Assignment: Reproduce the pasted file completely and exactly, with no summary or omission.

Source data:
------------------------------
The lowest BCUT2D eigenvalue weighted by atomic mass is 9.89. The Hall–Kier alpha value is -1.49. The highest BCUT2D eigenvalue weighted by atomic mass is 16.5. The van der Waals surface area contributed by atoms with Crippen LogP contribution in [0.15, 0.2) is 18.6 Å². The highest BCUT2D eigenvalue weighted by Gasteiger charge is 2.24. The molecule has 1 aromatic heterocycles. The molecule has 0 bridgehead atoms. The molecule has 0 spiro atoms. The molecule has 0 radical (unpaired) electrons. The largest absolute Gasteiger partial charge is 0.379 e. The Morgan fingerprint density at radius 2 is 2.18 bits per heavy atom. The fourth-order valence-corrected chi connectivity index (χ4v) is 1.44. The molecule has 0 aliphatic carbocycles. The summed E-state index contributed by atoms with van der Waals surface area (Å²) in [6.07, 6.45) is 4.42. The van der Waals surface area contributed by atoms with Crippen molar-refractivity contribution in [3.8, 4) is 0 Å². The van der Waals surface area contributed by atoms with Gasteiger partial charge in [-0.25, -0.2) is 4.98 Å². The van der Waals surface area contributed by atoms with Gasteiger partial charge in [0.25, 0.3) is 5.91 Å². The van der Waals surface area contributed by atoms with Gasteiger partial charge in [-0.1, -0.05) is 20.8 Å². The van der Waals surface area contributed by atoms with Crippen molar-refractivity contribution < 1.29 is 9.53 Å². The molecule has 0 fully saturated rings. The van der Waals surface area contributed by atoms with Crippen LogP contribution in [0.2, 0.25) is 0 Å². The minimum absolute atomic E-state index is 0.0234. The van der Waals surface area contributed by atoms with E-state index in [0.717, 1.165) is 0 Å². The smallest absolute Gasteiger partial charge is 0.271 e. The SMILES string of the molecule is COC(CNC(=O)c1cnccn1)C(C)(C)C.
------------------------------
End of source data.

The lowest BCUT2D eigenvalue weighted by atomic mass is 9.89. The Hall–Kier alpha value is -1.49. The highest BCUT2D eigenvalue weighted by atomic mass is 16.5. The van der Waals surface area contributed by atoms with Crippen LogP contribution in [0.15, 0.2) is 18.6 Å². The highest BCUT2D eigenvalue weighted by Gasteiger charge is 2.24. The molecule has 1 aromatic heterocycles. The molecule has 0 bridgehead atoms. The molecule has 0 spiro atoms. The molecule has 0 radical (unpaired) electrons. The largest absolute Gasteiger partial charge is 0.379 e. The Morgan fingerprint density at radius 2 is 2.18 bits per heavy atom. The fourth-order valence-corrected chi connectivity index (χ4v) is 1.44. The molecule has 0 aliphatic carbocycles. The summed E-state index contributed by atoms with van der Waals surface area (Å²) in [6.07, 6.45) is 4.42. The van der Waals surface area contributed by atoms with Crippen molar-refractivity contribution in [3.8, 4) is 0 Å². The van der Waals surface area contributed by atoms with Gasteiger partial charge in [-0.25, -0.2) is 4.98 Å². The van der Waals surface area contributed by atoms with Gasteiger partial charge in [0.25, 0.3) is 5.91 Å². The van der Waals surface area contributed by atoms with Gasteiger partial charge in [-0.1, -0.05) is 20.8 Å². The van der Waals surface area contributed by atoms with Crippen molar-refractivity contribution < 1.29 is 9.53 Å². The molecule has 0 fully saturated rings. The van der Waals surface area contributed by atoms with Crippen LogP contribution in [0.2, 0.25) is 0 Å². The minimum absolute atomic E-state index is 0.0234. The van der Waals surface area contributed by atoms with E-state index in [0.717, 1.165) is 0 Å². The smallest absolute Gasteiger partial charge is 0.271 e. The SMILES string of the molecule is COC(CNC(=O)c1cnccn1)C(C)(C)C.